Stanley Jaki, Planets and Planetarians: A History of Theories of the Origin of Planetary Systems (Edinburgh: Scottish Academic Press; New York: The Halstead Press of John Wiley Inc., 1978).
 Stanley Jaki, Science and Creation: From Eternal Cycles to an Oscillating Universe (New York: Science History Publications; Edinburgh: Scottish Academic Press, 1974).
 Pierre Duhem, Le Système du Monde: histoire des doctrines cosmologiques de Platon à Copernic (Paris: Hermann, 1913-1959).
 Stanley Jaki, Uneasy Genius: The Life and Work of Pierre Duhem (Dordrecht/Boston/Lancaster: Martinus Nijhoff, 1984).
 Stanley Jaki, The Physicist As Artist: The Landscapes of Pierre Duhem. (Edinburgh: Scottish Academic Press, 1988). Stanley Jaki, Scientist and Catholic: an Essay on Pierre Duhem (Front Royal, VA: Christendom Press, 1991).
 Stanley Jaki, Reluctant Heroine: The Life and Work of Hélène Duhem (Edinburgh: Scottish Academic Press, 1992).
 Stanley Jaki, The Road of Science and the Ways to God: The Gifford Lectures 1975 and 1976 (Chicago: University of Chicago Press; Edinburgh: Scottish Academic Press, 1978).
 Stanley Jaki, La strada della scienza e le vie verso Dio (Milan: Jaca Book, 1988).
 Templeton, 1987 Templeton Prize (Nassau, Bahamas: Lismore Press, 1987), 4.
 Stanley Jaki, Lectures in the Vatican Gardens (New Hope, KY: Real View Books, 2011). Chapter 9 of this book is about “Science as Prediction and the Unpredictability of Science.”
 Stanley Jaki, Translation from the German, with an Introduction and Notes, of: Immanuel Kant. Universal Natural History and Theory of the Heavens (Edinburgh: Scottish Academic Press, 1981).
 Stanley Jaki, Translation from the Italian, with an Introduction and Notes, of: Giordano Bruno. The Ash Wednesday Supper (The Hague/Paris: Mouton, 1975).
 Stanley Jaki, Translation from the German, with an Introduction and Notes, of: J.H. Lambert. Cosmological Letters on the Arrangement of the World-Edifice (New York: Science History Publications; Edinburgh: Scottish Academic Press, 1976).
 Stanley Jaki, “The Chaos of Scientific Cosmology.” In: Douglas Huff and Omer Prewett (eds.). The Nature of the Physical Universe: 1976 Nobel Conference (New York: John Wiley, 1979), 83-112.
 John Henry Newman, Anglican Difficulties (Certain Difficulties Felt by Anglicans in Catholic Teaching) (reprint of 1850 edition) (Fraser, MI: Real View Books, 1994).
 Stanley Jaki, Uncodified Conspiracy and Other Essays (New Hope, KY: Real View Books, 2014).
 Augustin Barruel, Memoirs Illustrating the History of Jacobinism (Fraser, MI: Real View Books, 1995).
 Stanley Jaki, Bible and Science (Front Royal, VA: Christendom Press, 1996).
 Stanley Jaki, Genesis 1 Through the Ages (Edinburgh: Scottish Academic Press; Royal Oak, MI: Real View Books, 1998).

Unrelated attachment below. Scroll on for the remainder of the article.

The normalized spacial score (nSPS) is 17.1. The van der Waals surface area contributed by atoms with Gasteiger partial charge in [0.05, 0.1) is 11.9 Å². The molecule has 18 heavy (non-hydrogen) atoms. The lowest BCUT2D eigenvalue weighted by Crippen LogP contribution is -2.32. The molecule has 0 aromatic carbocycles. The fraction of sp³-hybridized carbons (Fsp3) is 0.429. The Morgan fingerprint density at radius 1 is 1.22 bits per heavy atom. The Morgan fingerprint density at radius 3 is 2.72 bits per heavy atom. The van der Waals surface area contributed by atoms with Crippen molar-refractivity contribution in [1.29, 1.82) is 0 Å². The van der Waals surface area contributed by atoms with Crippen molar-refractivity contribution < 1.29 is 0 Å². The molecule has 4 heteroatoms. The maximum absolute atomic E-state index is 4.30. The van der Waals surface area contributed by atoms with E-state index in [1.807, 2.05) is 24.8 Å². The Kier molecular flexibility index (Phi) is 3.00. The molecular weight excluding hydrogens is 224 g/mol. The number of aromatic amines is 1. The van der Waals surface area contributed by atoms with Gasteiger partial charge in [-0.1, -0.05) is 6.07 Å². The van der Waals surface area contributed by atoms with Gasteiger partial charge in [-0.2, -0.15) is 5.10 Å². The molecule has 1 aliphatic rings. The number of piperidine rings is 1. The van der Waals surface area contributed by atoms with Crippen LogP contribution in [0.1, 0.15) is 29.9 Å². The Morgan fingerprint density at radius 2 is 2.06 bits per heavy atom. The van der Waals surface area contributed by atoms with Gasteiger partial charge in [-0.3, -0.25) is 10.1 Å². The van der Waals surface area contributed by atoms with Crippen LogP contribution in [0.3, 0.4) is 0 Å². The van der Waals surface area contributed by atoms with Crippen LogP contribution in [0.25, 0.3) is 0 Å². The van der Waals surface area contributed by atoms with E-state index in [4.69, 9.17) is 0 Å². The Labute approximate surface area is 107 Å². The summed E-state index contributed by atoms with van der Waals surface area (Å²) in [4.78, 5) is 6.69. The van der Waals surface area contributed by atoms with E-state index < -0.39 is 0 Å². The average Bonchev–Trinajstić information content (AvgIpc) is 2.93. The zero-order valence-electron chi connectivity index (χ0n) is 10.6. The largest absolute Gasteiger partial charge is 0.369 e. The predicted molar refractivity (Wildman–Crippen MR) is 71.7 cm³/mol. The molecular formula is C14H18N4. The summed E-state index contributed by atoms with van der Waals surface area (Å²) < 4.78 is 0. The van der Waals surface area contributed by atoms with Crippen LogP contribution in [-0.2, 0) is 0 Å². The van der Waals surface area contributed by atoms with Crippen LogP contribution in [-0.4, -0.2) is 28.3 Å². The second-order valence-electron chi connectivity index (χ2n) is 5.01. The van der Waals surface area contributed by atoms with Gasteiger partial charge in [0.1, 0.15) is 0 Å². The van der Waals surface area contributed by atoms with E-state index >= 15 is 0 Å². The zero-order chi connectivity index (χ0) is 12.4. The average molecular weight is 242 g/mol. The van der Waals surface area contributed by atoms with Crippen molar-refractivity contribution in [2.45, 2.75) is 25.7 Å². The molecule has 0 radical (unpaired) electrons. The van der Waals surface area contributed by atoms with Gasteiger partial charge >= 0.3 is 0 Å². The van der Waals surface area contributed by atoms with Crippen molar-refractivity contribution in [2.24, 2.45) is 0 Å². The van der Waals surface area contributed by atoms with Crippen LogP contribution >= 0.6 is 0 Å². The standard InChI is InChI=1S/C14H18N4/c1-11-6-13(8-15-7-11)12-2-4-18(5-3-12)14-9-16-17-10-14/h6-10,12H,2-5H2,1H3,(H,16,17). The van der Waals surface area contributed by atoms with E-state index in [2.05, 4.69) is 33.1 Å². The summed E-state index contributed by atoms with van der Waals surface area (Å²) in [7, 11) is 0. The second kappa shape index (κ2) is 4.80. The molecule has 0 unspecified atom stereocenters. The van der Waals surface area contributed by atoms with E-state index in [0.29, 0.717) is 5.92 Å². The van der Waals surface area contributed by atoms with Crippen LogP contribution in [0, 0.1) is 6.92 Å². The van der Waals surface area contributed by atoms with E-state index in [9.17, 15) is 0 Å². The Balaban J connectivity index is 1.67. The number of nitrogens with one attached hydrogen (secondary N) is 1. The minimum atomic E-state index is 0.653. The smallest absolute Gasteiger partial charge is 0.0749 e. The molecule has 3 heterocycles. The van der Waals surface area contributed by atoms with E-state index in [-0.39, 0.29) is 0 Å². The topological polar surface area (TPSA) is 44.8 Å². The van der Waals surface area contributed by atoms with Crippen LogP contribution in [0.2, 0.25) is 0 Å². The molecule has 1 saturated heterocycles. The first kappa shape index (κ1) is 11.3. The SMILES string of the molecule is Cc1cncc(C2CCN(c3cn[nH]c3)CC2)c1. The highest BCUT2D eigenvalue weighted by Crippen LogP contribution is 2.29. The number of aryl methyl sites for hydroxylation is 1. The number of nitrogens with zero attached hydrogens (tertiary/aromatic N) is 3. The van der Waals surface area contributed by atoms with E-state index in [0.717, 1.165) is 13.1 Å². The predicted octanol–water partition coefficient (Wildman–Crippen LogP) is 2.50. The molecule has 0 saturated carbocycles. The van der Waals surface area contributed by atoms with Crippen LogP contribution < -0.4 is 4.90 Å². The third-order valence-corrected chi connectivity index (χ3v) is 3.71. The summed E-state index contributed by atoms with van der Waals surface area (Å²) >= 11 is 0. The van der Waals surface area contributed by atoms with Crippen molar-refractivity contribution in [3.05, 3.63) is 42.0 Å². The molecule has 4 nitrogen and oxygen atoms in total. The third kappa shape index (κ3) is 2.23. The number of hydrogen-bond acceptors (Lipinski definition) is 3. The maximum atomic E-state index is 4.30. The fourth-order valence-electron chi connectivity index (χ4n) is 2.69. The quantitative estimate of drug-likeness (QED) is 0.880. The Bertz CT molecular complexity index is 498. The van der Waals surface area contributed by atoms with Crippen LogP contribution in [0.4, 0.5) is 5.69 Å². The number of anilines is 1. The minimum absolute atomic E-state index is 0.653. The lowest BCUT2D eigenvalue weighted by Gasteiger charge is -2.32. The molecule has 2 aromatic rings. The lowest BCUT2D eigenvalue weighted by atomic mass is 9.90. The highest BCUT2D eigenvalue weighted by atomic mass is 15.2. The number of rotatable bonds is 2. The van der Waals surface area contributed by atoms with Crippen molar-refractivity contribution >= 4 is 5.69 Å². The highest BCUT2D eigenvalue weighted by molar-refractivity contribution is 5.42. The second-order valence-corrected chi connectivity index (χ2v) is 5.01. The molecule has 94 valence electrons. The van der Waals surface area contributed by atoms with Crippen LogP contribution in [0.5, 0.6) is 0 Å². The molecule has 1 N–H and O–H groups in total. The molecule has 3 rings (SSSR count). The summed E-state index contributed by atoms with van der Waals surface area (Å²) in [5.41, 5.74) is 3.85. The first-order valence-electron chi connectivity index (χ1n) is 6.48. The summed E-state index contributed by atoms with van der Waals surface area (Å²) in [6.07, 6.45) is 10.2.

Gen 2:3.
 Stanley Jaki, God and the Sun at Fatima (Fraser, MI: Real View Books, 1999).
 Stanley Jaki, The Drama of Guadalupe (New Hope, KY: Real View Books, 2009).
 Stanley Jaki, The Keys of the Kingdom: A Tool’s Witness to Truth (Chicago: The Franciscan Herald Press, 1986).
 Stanley Jaki, And on This Rock: The Witness of One Land and Two Covenants (Notre Dame, IN: Ave Maria Press, 1978).
 Stanley Jaki, Theology of Priestly Celibacy (Front Royal, VA: Christendom Press, 1997).
 Stanley Jaki, The Ethical Foundations of Bioethics (Port Huron, MI: Real View Books, 2007).
 Stanley Jaki, The Background of Humanae Vitae: Peter’s Chair: a Professorial Chair? (Gaithersburg, MD: Human Life International, 1993).
 Stanley Jaki, “Authoritatively No-Authority to Ordain Women” The Wanderer (30 June 1994).
 Stanley Jaki, Chesterton: A Seer of Science (Urbana/Chicago: University of Illinois Press, 1986).
 Stanley Jaki, Sigrid Undset’s Quest for Truth (Port Huron, MI: Real View Books, 2007).
 Jaki, Justification as Argued by Newman.
 Stanley Jaki, The Church of England as Viewed by Newman (Pinckney, MI: Real View Books, 2004).
 Stanley Jaki, Newman to Converts: An Existential Ecclesiology (Pinckney, MI: Real View Books, 2001).
 Stanley Jaki, Means to Message: A Treatise on Truth (Grand Rapids, MI: Wm. B. Eerdmans, 1999).
 Jaki, A Mind’s Matter.
 Rafael Pascual, Antonio Colombo (eds.), Atti del Convegno Internazionale – Commemorazione di Padre Stanley L. Jaki OSB, nel primo anniversario della sua morte (Rome: Ateneo Pontificio Regina Apostolorum – IF Press, 2014). Lucía Guerra Menéndez, Rafael Pascual, Antonio Colombo (eds.), Proceedings of the Summer Course Science and Faith in Stanley Jaki – Madrid, July 11-13, 2011 (Rome: Ateneo Pontificio Regina Apostolorum – IF Press – CEU, 2017).
 Stanley Jaki, Questions on Science and Religion (Pinckney, MI: Real View Books, 2004).
 Paul Haffner, Creation and Scientific Creativity: A Study in the Thought of S.L. Jaki (Front Royal, VA: Christendom Press, 1991).
 Paul Haffner, Creation and Scientific Creativity: A Study in the Thought of S.L. Jaki (Leominster: Gracewing, 2009).
 Hrvoje Relja, Il realismo di S.L. Jaki: Dalla convinzione religiosa tramite il realismo moderato e la creatività scientifica fino al realismo metodico (Rome: Ateneo Pontificio Regina Apostolorum, 2008).
 “Science & Orthodoxy; The legacy of Fr. Stanley L. Jaki”, Special issue of the Saint Austin Review, vol. 14, no. 3 (May-June 2014).